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Is it possible to compress (create a compressed archive) data while reading from stdin on Linux?

  • I'm voting to close this question as off-topic because it belongs to Unix & Linux – Dan Dascalescu Jun 30 at 10:53
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Yes, use gzip for this. The best way is to read data as input and redirect the compressed to output file i.e.

cat test.csv | gzip > test.csv.gz

cat test.csv will send the data as stdout and using pipe-sign gzip will read that data as stdin. Make sure to redirect the gzip output to some file as compressed data will not be written to the terminal.

  • 3
    Note that the test.csv.gz files remains of 0 size until the data flux is closed. – MUY Belgium Apr 26 '13 at 10:00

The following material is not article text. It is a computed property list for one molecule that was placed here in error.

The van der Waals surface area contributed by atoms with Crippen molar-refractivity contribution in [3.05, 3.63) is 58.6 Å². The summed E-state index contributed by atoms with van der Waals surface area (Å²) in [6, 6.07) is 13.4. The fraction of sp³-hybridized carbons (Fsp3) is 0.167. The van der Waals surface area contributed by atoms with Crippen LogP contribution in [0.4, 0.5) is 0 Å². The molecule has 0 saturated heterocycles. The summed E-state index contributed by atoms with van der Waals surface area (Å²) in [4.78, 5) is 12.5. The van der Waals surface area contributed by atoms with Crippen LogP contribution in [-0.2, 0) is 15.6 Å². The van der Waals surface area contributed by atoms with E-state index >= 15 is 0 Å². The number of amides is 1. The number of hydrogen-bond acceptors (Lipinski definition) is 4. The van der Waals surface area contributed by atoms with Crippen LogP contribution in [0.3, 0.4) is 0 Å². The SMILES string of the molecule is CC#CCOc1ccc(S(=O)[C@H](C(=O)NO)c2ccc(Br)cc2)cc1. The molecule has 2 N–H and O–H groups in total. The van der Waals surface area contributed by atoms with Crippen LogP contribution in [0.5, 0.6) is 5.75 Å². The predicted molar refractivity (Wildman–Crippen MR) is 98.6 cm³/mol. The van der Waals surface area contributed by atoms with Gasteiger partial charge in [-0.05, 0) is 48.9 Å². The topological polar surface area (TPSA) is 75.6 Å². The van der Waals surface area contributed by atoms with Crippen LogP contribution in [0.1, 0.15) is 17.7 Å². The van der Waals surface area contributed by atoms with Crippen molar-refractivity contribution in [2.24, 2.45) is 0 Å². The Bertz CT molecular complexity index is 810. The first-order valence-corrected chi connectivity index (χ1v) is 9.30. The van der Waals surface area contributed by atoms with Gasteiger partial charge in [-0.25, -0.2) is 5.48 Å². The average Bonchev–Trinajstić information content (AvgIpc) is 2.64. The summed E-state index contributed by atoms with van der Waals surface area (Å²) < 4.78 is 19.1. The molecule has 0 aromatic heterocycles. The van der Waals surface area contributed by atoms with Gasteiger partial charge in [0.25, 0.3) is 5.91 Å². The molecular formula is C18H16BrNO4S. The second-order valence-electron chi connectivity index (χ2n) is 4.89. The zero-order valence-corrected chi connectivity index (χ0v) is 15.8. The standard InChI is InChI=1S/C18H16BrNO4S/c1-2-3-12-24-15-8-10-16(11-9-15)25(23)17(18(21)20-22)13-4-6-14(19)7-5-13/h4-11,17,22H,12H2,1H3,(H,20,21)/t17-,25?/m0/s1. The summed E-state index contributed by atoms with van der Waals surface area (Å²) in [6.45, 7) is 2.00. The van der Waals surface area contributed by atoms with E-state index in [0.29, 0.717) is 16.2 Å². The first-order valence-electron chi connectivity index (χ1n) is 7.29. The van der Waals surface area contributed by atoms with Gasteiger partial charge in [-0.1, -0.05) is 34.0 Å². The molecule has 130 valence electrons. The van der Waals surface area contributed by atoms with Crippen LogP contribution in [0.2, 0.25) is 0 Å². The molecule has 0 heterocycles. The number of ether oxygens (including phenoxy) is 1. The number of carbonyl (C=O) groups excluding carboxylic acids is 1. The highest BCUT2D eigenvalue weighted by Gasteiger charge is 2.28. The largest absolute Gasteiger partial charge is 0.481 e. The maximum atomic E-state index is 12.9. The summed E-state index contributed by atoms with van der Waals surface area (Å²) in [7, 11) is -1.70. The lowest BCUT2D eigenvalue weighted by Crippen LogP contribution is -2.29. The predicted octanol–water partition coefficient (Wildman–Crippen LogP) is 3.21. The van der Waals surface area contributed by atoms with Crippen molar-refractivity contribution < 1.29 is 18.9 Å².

• ... and how does one do that? Is it really a separate question? – russellpierce Mar 8 '15 at 14:26
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    This also works with xz: mysqldump mydb | xz > dbdump.sql.xz – jeroen Jul 27 '15 at 18:32
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    Could use -9, default compression level is -6. – Pablo A Oct 5 '17 at 13:48
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Yes, gzip will let you do this. If you simply run gzip > foo.gz, it will compress STDIN to the file foo.gz. You can also pipe data into it, like some_command | gzip > foo.gz.

1

gzip > stdin.gz perhaps? Otherwise, you need to flesh out your question.

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